Peter Booth

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Peter Booth
Born (1940-11-02) 2 November 1940 (age 82)
Educationin the National Gallery School, Melbourne
Known forPainting

Peter Booth (born 2 November 1940) is an Australian figurative and a surrealist painter, and one of the key late-20th-century Australian artists. His work is characterised by an intense emotional power of often dark narratives, and esoteric symbolism.


Booth was born the son of a doctor of metallurgy, and the industrial surrounds of Sheffield and its history of being bombed in the Second World War influenced him from an early age. He and his family migrated to Australia in 1958, where he worked as a labourer for several years before attending the National Gallery School in Melbourne. After making his reputation as an abstract painter, in the 1980s he turned to figuration, often that of horrifying dreams and nightmares.[1] It also possible to almost feel what the main "character" is feeling in some paintings. This also reflects his dreams as some of his works are based upon dreams, which could also categorise him as a surrealist painter.


Booth's subject matter largely concerns the Australian landscape, both urban and rural, and the relationship between environment and individual. The individual's capacity to create and destroy is another theme, along with visions of the future of humanity.

His figuration works have tended to be horrifying and surreal, exploring the half remembered world of dreams. Such dreams do not come out of nowhere, but reflect on primal feeling buried in consciousness.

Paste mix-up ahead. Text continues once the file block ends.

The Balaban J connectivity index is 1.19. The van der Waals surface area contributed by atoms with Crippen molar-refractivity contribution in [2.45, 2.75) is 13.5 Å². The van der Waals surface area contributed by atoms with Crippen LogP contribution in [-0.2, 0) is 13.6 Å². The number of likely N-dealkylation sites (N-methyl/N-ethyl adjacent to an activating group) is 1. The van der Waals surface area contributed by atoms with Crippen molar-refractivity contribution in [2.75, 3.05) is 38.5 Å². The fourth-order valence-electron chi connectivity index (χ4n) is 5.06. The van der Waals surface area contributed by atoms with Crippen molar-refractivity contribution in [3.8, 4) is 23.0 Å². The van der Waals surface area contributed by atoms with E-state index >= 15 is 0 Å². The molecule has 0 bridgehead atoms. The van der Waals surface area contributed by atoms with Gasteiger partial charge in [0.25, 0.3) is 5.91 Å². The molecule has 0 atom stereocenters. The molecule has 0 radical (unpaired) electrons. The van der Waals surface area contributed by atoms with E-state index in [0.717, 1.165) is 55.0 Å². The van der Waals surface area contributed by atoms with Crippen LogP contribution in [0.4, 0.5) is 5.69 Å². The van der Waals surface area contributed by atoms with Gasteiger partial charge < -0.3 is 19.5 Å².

Booth's landscapes are charged with emotion and symbolic meaning. Memories of his childhood in the blackened industrial landscape of Sheffield seem to infuse the work, especially his well-known apocalyptic figurative paintings, which resemble images of the end of the world. These images contain an intense image of anxiety and dread, evoking the aftermath of some terrible destruction, vividly pictured in menacing forms with agitated and heavily applied brushstrokes.

An example of this is Painting 1978 which has been described as challenging and disturbing the viewer by the artist's choice of colour and method of painting.[according to whom?] "The dramatic black and red, yellow and white composition suggests both an industrial and a natural wasteland".[citation needed] The heavy impasto paint texture describes, with vigour and intensity, flames, explosions, and unidentified nightmarish images. Contradictory forces pull us into the central inferno below the glacial mountain peaks, and showers of rock explode towards us.

Is it the artist himself who stands with his back to us, mesmerised by the scene, while grotesque metamorphosing figures stare out at us?"[2] Peter Booth has centred many of his paintings around his childhood in Sheffield England where he grew up during the war years and their aftermath.

A major retrospective exhibition of Peter Booth's work was held at the Ian Potter Centre: National Gallery of Victoria during November 2003 to February 2004.

A retrospective exhibition displaying the evolution of themes in Booth's career is being held at the TarraWarra Museum of Art until 13 March 2023.[3] It includes several comparison prints with artists such as William Blake, Francisco Goya, James Ensor and Samuel Palmer to reveal similarities with Booth's work.


  1. ^ McDonald, John (2 March 2023). "Peter Booth's breathtaking new show really is the stuff of nightmares". Brisbane Times. Nine Entertainment. Retrieved 9 March 2023.
  2. ^ National Gallery of Australia, Canberra
  3. ^ Tarrawarra Museum of Art. "Peter Booth". Tarrawarra Museum of Art. Retrieved 9 March 2023.

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